Rebels Capture Last Syrian Town in IBLIP Province
Nusra Front fighters
NEW DELHI: The Syrian army has pulled back from the city of Ariha, leaving the entire province of Idlib in northwestern Syria near the Turkish border devoid of government presence. The city was seized by a coalition of rebel groups called Jaish al Fateh, or Conquest Army. Syria’s al Qaeda offshoot Nusra Front is part of this coalition.
"There are heavy clashes between the army and the terrorists of Jabahat al Nusra who infiltrated inside the city," said an army statement on Syrian state television. The army then admitted that it had retreated from the city.
The fall of Ariha presents a major blow for Syrian President Bashar al Assad, who has been fighting a range of opposition groups in the country. Whilst the US-led coalition is opposed to Assad, the situation itself is characteristic of the trouble in the region.
The US-led coalition, therefore, has extended support to various militias that are fighting Assad. Amongst these militias are the Al Qaeda backed Nusra Front and the Islamic State -- the US former and current top “enemy” respectively.
The Islamic State, in fact, emerged from amongst these opposing militias. In September 2013, the group overran the Syrian town of Azzaz, with the Syrian Observatory of Human Rights labelling the group as the “strongest group in Northern Syria” by November 2013.
As the group expanded from Iraq into Syria -- establishing a stronghold in Ar-Raqqah province -- it renamed itself the "Islamic State of Iraq and the Levant", or the "Islamic State of Iraq and al-Sham” in 2013, under the supervision of its current leader, Abu Bakr al-Baghdadi, who took over in 2011. The name change was based on the Baghdadi’s intent to merge ISI with the Syria-based Nusra Front. Nusra Front and Al Qaeda leaders immediately rejected the merger.
The group has often been referred to as an Al Qaeda off-shoot, but the exact nature of its relations with the Al Qaeda are not clear. In recent months, both groups have made statements disassociating themselves from the other, with ISIL leader Al-Adnani saying, ““the ISIL is not and has never been an offshoot of Al Qaeda.”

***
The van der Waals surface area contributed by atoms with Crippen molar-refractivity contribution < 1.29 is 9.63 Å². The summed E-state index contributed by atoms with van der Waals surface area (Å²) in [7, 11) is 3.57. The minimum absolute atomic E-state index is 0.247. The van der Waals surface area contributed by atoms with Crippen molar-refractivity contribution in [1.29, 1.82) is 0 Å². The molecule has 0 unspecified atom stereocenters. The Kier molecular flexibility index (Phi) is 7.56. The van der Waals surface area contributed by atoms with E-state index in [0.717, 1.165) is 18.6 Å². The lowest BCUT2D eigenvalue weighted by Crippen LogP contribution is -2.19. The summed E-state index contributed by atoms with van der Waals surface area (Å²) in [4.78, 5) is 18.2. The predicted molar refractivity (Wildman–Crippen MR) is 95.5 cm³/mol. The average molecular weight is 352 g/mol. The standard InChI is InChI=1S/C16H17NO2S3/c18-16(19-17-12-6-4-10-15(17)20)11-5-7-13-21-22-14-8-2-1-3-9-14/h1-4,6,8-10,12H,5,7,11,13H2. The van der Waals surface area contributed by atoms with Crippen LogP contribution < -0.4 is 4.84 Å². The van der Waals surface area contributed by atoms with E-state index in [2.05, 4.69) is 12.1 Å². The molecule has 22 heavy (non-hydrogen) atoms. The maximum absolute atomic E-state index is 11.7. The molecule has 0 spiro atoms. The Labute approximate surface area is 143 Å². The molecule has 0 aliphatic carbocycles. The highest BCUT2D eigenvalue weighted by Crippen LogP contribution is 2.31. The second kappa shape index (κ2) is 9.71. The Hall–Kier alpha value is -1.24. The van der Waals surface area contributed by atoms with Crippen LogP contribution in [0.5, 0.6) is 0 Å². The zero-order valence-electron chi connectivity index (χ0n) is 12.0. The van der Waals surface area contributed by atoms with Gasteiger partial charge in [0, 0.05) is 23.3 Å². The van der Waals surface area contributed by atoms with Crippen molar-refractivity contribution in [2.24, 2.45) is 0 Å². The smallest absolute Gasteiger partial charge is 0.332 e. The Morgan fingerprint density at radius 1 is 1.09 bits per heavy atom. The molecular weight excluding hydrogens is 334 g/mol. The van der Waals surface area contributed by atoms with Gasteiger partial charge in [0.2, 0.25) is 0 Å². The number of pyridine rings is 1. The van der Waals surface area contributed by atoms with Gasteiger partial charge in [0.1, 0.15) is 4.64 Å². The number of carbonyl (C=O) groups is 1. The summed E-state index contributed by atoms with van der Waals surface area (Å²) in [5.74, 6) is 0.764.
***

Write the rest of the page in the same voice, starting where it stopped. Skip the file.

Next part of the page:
When the group captured Mosul in June this year, the international community was taken by surprise at the strength of a relatively unknown Iraqi group. IS’ gains in Iraq are directly linked to its operations in Syria, where it had come to control large swathes of territory in its fight, along with other groups, against Syrian President Bashar-al-Assad.
The advance of anti-government forces in Syria, was made possible in turn, by the United States and allies assistance to Sunni rebels, who share with the US the objective to topple Alawite leader Assad. The US greenlighted Turkish and Saudi aid to anti-Assad rebels, supplied these groups with material and financial assistance, and used the CIA to train rebels at a secret base in Jordan.
This not to suggest that the rebels in Syria present a homogenous group, as there is considerable infighting, with the IS militants facing setbacks at the hands of the Islamic Front and the Free Syrian Army, for instance. However, affiliations change rapidly, and the IS group -- when it was known as Al Qaeda in Iraq -- had expressed solidarity with the rebels in Syria, following which the US immediately increased aid to anti-Assad forces. The aid began as non-lethal aid, but following a June 2013 White House statement that said there was reason to believe that Assad had been using chemical weapons against rebels, the US decided to extend lethal aid to anti-Assad militias. The total aid given by the US to rebels in Syria, according to USAID figures, amounts to over $1 billion.
For FY2015, the US Congress is reportedly seeking $2.75 billion in funds to finance its role in the Syrian crisis, of which $1.1 billion is marked for humanitarian aid, $1 billion for regional stabilisation and $500 million for DOD-led arming and training of opposition forces.
The United States’ dual policy -- of complicit support and aggressive resistance, simultaneously -- has shaped the new Middle East, which in turn, is characterised by the factors that are invoked to explain IS’ rise: growing sectarianism, the absence of an Arab governance model, and an emerging security vacuum in the region.